Monday, June 29, 2009

Open Letter to Decadron Part II

Dear Decadron,

I knew I'd see you again, you hulking steroid, you. After being in tears twice last week at restaurants because the noise was overwhelming, I knew I was in trouble. Then, after being in tears trying to arrange an unexpected MRI (and drivers down to Bloomington) on Thursday, I really knew I was in trouble. It was just too much for me to handle. And those who know me know that definitely NOT how I am.

Then the headaches really kicked in hard. And I broke down and called MPRI. Now that I started taking you yesterday, here I am with headaches that are gone. But replacing them will be bone crushing aches from my back to the bottom of my heal. And night schweats. And then the dreaded decadron withdrawal when this is all said and done.

I was wondering how I was going to make it through the next 8 treatments (I'm thisclose to being done!) without you, but I was going to try. So instead of wanting to take my time closing the deal with the proton beam to help manage my swelling, I'm now anxious, anxious to be done with you and the radiation.

Atypical meningioma - from 6-8 weeks out of work to going on 5 months!

Wednesday, June 24, 2009

My Brain is Fried

Well, not literally of course. But I am on a 'break' for 4 days because of bad brain behavior.

Yesterday, I had a chat with Dr. Thornton at MPRI. I had been noticing some irritating symptoms last week. Numbness in my left leg from the top of the thigh all the way down my foot, in my left arm, and general crankiness (what, me?!) and a feeling of just not feeling right, like I'm getting the flu.

On Monday night, I had another one of those terrifying episodes where I thought I was going to suffocate in my sleep. Needless to say, I was not pleased and had a feeling I knew where this was headed. I also told him that I even had some numbing episodes on the left side of my back.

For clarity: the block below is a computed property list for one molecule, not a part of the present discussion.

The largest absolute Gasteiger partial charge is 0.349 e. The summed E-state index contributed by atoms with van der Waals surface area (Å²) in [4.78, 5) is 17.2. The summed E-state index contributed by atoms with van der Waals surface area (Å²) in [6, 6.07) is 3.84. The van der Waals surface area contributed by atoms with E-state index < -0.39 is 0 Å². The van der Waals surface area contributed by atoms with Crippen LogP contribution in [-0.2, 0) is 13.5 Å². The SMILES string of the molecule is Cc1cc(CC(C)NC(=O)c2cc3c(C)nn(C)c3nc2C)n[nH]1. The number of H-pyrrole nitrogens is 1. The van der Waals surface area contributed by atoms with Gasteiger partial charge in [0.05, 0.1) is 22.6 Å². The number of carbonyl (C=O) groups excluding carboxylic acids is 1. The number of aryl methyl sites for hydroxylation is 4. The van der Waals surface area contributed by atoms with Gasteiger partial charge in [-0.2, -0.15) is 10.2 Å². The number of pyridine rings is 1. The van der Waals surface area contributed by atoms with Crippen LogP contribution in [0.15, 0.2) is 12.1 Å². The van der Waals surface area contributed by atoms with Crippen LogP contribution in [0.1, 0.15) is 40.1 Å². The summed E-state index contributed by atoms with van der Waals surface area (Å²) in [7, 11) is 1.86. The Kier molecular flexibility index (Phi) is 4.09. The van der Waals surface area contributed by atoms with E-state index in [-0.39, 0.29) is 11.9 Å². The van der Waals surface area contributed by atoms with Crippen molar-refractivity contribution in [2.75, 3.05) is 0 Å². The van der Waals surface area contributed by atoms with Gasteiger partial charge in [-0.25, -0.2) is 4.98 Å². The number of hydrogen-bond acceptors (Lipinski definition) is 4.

He then proceeded to totally geek out (he was so excited, bless his heart!) about the cortical homunculus. I add the Wikipedia link here because it is really cool. And now I'm totally geeked about it. It's basically a graphical depiction of the body within the brain. All my symptoms correspond pretty close to this picture, considering my tumor is on the top half of the brain. Check out the link - it's pretty cool! It also explains why I still haven't gotten sensation back on my left index finger.

ANYWAY, bottom line is that I'm experiencing some swelling in the brain. It's totally expected at this point in time during treatment. So, we've decided that I'm taking the next 4 DAYS off! Normally, I would be pretty bummed, but I know that I need this time off. I just never recovered after last weekend, and considering I slept 12 hours last night, having some time off sounds like pure bliss.

When I go back on Monday, Dr. T, along with Dr. Henderson, will have figured out the new fields. YES, this means that not only will I have had a break, my treatment area will be narrowed down for the last part of treatments. This should also make my brain happy. We're still gonna try to get 38 total treatments in, but it might take a little longer than expected. Which at this stage is just a-ok with me.

Friday, June 19, 2009

The countdown... Monday July 6!

Kevin here...

Folks the final countdown is on! Jenny finished up here 27th treatment today at MPRI. Her Doctors finalized her final treatment count and she only has 11 more treatments (38 treatments, total dosing of 68 CGE's). Her last treatment will be Monday July 6. MPRI is taking their holiday on July 3rd, so she will make up that treatment on Sunday July 5th with one last treatment on Monday the 6th. I can't say enough about the professionalism and compassion the folks at MPRI provide. They are truly a wonderful gift here in the State of Indiana and the Midwest. We are truly fortunate to have access to this type of treatment protocol. I have not been able to go down during the week for her treatments but Jenny always comments on the therapy team and the fabulous job they do day in and day out.

It's hard to believe that this entire ordeal started over five months ago but the end is in sight! I can honestly say this is the best I have seen Jenny feel in over a year. The changes were very subtle but her friend definitely made a big impact on her well being. I am just glad to see the spring returning to her step bit by bit every day!

Take care Friends...